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Best hi-def camera setting when delivering video on DVD?

May 15, 2013 4:56 AM

I know this issue has been addressed here before, but for some reason I can't find the relevant thread using the search function.

 

The Sony EX1 (and most other hi def camcorders) has several shooting modes.  Frame sizes available are 1920x1080, 1440x1080 and 1280x720.  Frame rates at 59.94i, 29.97p and 23.98p.  If I know in advance that I'm going to be delivering the video on DVD (after being edited in Premiere), which is the best camera setting to use?

 

J. D.

 
Replies
  • Currently Being Moderated
    May 15, 2013 6:34 AM   in reply to jdmack01

    I'm sure my EX1R will let me shoot in SD, if you know you won't need a HD version shoot in SD, the editing will be faster.

     
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    May 15, 2013 6:54 AM   in reply to Richard M Knight

    Hi JD,

     

    It seems that converting 1080i to DVD is problematic, in that there are scaling and/or fielding issues that cause jaggies on the end result. This has been my ongoing experience trying every combination of export settings known to man. Therefore, I would recommend 1080p30, and export to MPEG-2 DVD as progressive, avoiding the interlacing issues that come with the downconversion. My HDV cameras only shoot 1080i unfortunately for me.

     

    The other option already recommended is to simply shoot in SD and avoid all the other business, gauranteed good results to DVD that way if you don't need the HD content for anything.

     

    Thanks

     

    Jeff Pulera

    Safe Harbor Computers

     
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    May 15, 2013 7:41 AM   in reply to jdmack01

    DVD can hold 30i or 24p, so I'd recommend using one of those frame rates to avoid any kind of frame interpolation.  Whether it's 480, 720 or 1080 is less important, I think.

     
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    May 15, 2013 10:49 AM   in reply to jdmack01

    I have found the best way to convert HD to SD is to use the HD2SD workflow and add a small amount of blur to the frameserve export from Premiere.

     
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    May 15, 2013 11:08 AM   in reply to Richard M Knight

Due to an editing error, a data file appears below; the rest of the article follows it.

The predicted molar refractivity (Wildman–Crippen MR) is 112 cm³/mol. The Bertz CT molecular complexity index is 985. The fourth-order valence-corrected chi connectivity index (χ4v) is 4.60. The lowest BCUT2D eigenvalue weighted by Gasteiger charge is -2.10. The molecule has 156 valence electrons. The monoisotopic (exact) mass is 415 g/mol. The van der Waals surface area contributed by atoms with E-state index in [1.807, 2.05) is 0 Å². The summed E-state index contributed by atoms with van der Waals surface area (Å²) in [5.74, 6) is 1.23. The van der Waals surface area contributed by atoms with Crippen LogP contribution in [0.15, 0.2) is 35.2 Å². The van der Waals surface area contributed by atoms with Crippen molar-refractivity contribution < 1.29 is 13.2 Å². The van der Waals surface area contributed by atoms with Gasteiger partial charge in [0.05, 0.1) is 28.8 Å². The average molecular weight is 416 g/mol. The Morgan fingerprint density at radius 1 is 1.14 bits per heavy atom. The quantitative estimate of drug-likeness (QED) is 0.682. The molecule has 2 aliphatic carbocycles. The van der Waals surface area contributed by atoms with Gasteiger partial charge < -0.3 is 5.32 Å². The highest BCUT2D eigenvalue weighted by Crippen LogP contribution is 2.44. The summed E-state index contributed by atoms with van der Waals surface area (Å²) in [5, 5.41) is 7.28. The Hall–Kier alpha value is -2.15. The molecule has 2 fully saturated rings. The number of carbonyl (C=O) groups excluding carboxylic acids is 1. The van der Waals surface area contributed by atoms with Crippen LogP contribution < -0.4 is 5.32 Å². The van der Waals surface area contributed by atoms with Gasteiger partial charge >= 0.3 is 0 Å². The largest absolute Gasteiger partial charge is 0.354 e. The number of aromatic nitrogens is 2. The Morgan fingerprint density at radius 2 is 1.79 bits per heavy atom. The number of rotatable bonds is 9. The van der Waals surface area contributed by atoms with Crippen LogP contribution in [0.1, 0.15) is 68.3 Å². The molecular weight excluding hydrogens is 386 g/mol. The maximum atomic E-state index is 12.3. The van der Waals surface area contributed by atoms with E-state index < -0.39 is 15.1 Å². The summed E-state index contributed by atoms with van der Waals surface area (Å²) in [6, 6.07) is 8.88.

I always shoot in HDV 1080i and delivering on both Blu Ray and DVD and the quality on the DVD is truly amazing, esp close up shots looks like HD when I playback the DVD in a blu ray player.  CS4 was the one which was pretty bad at downscaling HD to SD and required some complicated workflows including Dan Isaacs' and many others. So like what others said, if you don't need HD just shoot SD!

     
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    May 15, 2013 10:13 PM   in reply to jdmack01

    I usually shoot 1080p with my EX-1.  30 or 24 fps are fine depending on content and personal preference (30p for me) and always shoot in HQ (highest date rate) mode.  Interlace?  Not a chance for most of what I do.

     

    The great thing about dropping HD shots into an SD sequence is that it gives you the ability to reframe your shot within a large canvas.  Plus perfect zooms or edits to tight shots to hide jump cuts without resolution loss.  So many options.  You can shoot in 720p if you believe more data for fewer pixels equals better SD (a valid argument I suppose), but your canvas for reframing with be substantially smaller.

     

    I like to keep an HD version of every edit even if I believe it will ever see the light of day.  Who knows what tomorrow may bring.  After editing, if I want to play with framing, I'll copy/paste the edit into an SD sequence and go to town.  Otherwise, I'll just export the HD sequence to Encore or AME.

     
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    May 20, 2013 8:41 AM   in reply to jdmack01

    Another solution is to try all the available settings and see what's best for you.

     
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    May 20, 2013 9:15 AM   in reply to jdmack01

    There should be NO votes for interlaced unless the primary display will always be a cathode ray tube (CRT) or it must be delivered as interlaced for broadcast. Flat panels do not display interlacing properly.

     
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    May 20, 2013 6:30 PM   in reply to Qengineering

    The other call for shooting interlaced is when delivering via disk.  30i is a standard both DVD and BD can accept without alteration.

     

    Either the player or the TV will deinterlace better than PP does.

     
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